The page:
Viewing: Manila

Manila shopping: The new & improved Bleach

I may have been adventurous with dining out on my recent trip home, but when it comes to shopping I’m completely a creature of habit. I have a roster of favorite shops in Manila that I hit for what I’ve come to think of as a kind of annual restocking.

My shopping list might not all be the stuff of Pinterest-worthy blog posts (plastic file folders and Japan-made pens at National Bookstore, for example), but I was pleasantly surprised to find that the store that’s consistently at the top of my list got a major makeover. I’m talking about Bleach, formerly known as Bleach Catastrophe.

Bleach Greenbelt new look

In the six years I’ve lived away from home, my yearly trips home are never complete without a few new goodies from this store. Some of my favorite shirts of Marlon’s are from here, and I wore Bleach all throughout my pregnancy (which says a lot about their roomy yet flattering cuts).

Bleach Greenbelt menswear

Alongside the launch of an updated look for her store, Bleach owner Tinay Villamiel also expanded into home and interior items with a pared-down, modern sensibility.

Bleach Greenbelt new interior

I love that these are designed and made in the Philippines, using natural materials (linen, canvas and cotton), but offer a younger, hipper alternative to the usual Asian-Filipiniana fare.

Bleach Greenbelt new home items

Bleach Greenbelt banquet placemat

Bleach Greenbelt eggs and bacon tote

Maybe I’ve just gotten used to seeing a lot of gray, but after the sensory overload that is Manila, Bleach was a welcome visual break with its subtle palette. It’s refreshing to see something a little bit different, like these French- and Scandinavian-inspired details tucked into Bleach’s clothing, homeware and interiors. We all crave a little something that will transport us elsewhere, which also explains the proliferation of Buddha heads in homes across Europe.

Bleach Greenbelt merci dress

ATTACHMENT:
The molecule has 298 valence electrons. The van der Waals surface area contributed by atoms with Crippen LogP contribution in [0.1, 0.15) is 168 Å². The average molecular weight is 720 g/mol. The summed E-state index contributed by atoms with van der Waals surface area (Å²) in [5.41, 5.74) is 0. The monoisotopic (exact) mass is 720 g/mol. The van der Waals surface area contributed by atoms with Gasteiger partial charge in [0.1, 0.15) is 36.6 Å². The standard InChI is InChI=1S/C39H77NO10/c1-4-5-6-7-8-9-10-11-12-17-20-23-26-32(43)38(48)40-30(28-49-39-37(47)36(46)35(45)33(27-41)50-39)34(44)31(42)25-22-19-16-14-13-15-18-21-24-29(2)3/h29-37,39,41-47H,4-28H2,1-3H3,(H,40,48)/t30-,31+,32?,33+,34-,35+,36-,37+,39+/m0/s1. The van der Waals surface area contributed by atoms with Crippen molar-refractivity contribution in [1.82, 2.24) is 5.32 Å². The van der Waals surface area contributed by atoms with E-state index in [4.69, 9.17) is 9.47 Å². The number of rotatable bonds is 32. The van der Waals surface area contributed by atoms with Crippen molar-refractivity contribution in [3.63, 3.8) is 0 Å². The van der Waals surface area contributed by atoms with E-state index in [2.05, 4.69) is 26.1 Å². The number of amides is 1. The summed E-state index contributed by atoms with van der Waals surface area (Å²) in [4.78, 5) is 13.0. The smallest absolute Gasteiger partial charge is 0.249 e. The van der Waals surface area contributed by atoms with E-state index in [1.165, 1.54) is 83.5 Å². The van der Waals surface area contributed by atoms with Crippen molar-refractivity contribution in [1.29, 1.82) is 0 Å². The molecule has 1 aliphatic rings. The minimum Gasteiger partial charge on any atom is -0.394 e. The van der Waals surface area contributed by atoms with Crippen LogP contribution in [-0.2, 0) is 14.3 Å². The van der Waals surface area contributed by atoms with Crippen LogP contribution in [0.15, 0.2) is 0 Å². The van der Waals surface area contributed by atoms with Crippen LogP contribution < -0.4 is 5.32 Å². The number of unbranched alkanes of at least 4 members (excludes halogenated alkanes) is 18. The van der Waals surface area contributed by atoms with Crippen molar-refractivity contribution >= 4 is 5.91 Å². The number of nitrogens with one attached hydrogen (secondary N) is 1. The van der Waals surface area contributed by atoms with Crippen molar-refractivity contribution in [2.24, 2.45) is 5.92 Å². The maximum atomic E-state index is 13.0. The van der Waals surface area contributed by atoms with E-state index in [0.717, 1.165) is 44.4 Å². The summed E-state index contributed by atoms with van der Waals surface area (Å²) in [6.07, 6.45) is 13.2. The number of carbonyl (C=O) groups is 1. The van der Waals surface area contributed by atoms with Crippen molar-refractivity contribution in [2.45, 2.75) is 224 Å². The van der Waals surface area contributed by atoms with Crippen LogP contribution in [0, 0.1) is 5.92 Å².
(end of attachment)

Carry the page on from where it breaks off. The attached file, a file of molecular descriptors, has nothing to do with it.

Bleach Greenbelt oui pillow

Bleach Greenbelt French inspired details

I like the new home items, but I do miss the wider clothing selection of the old store. I’ve always loved Bleach’s comfy basics with a twist—although every time I visit the store, there always happens to be some kind of pearl-earring-and-Lacoste-wearing preppy girl who’s walking out looking like she doesn’t get it. Haha.

Naturally I couldn’t leave without picking up a couple of things for myself: this cozy charcoal gray graphic sweatshirt…

Bleach Greenbelt gray sweatshirt

and this little black dress with an asymmetrical hemline for just Php 495, or €7. Ridiculously affordable, even if you’re not converting to Euros!

Bleach Greenbelt little black dress

Looks like this LBD will have to stay hidden for a few more months before it makes a debut. Can it be spring now, please?

Ten months!

Tala is 10 months old! She looks as surprised as I feel. Is she really just two months shy of a year old?

Tala 10 Months

Lots of new things this month: some good (her first four teeth popping out on Christmas Day) and not-so-good (high-pitched shrieking, getting used to feeding her three solid meals a day).

The best thing about the last month is that she spent most of it back home, in the Philippines. She may not remember her first visit home, but I always will.

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What I learned about flying long haul with a baby

It’s no secret that I was dreading our first long-haul flight with Tala. Flying 13 hours from Amsterdam to Taipei, a two-hour layover, then another hour and 45 minutes to Manila with a 9 month-old baby, was a scary prospect.

I spent more time than I should have Googling tips for flying long-haul with a baby, packing and repacking our handcarry, and worrying myself into a state of suppressed anxiety.

But, like the first poopy diaper and the first vaccination, the first long-haul flight was way worse in my mind than in reality. Tala did great. We survived. I even managed to get six hours of sleep—that’s a full night in my book! And we felt like pros on the flight back home to Amsterdam.

Here are a few things I learned from the experience.

Long-haul flight on KLM with 9 month old baby

Fly direct and book bulkhead seats. Whenever possible, book a direct flight. Unfortunately, that’s not an option for us as KLM ceased direct flights between Manila and Amsterdam in early 2013. The next best thing: choose a flight with the shortest stopover.

Bulkhead (a.k.a. Economy Comfort) seats are highly sought-after by parents with babies and small kids, so book them way in advance. Even if baby no longer fits into the bassinet, you can use the extra legroom as a play/crawl space. Trust me, shelling out extra for those seats is worth it.

When possible, aim for takeoff 1-2 hours before bedtime. “Oh, your flight takes off at 8pm? You’ll be fine!” I heard that a lot. In reality, it’s a little more complicated than that.

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Maternity style: Tropical edition

By the time I flew home for the holidays, I was tired of piling on ten million layers before going out. So I was looking forward to wearing my “real” clothes (which is how I think of my summer clothes) and feeling like myself again for three weeks.

What I loved about dressing for pregnancy in the tropics:

  • Getting to wear sandals. Pretty toes, yay.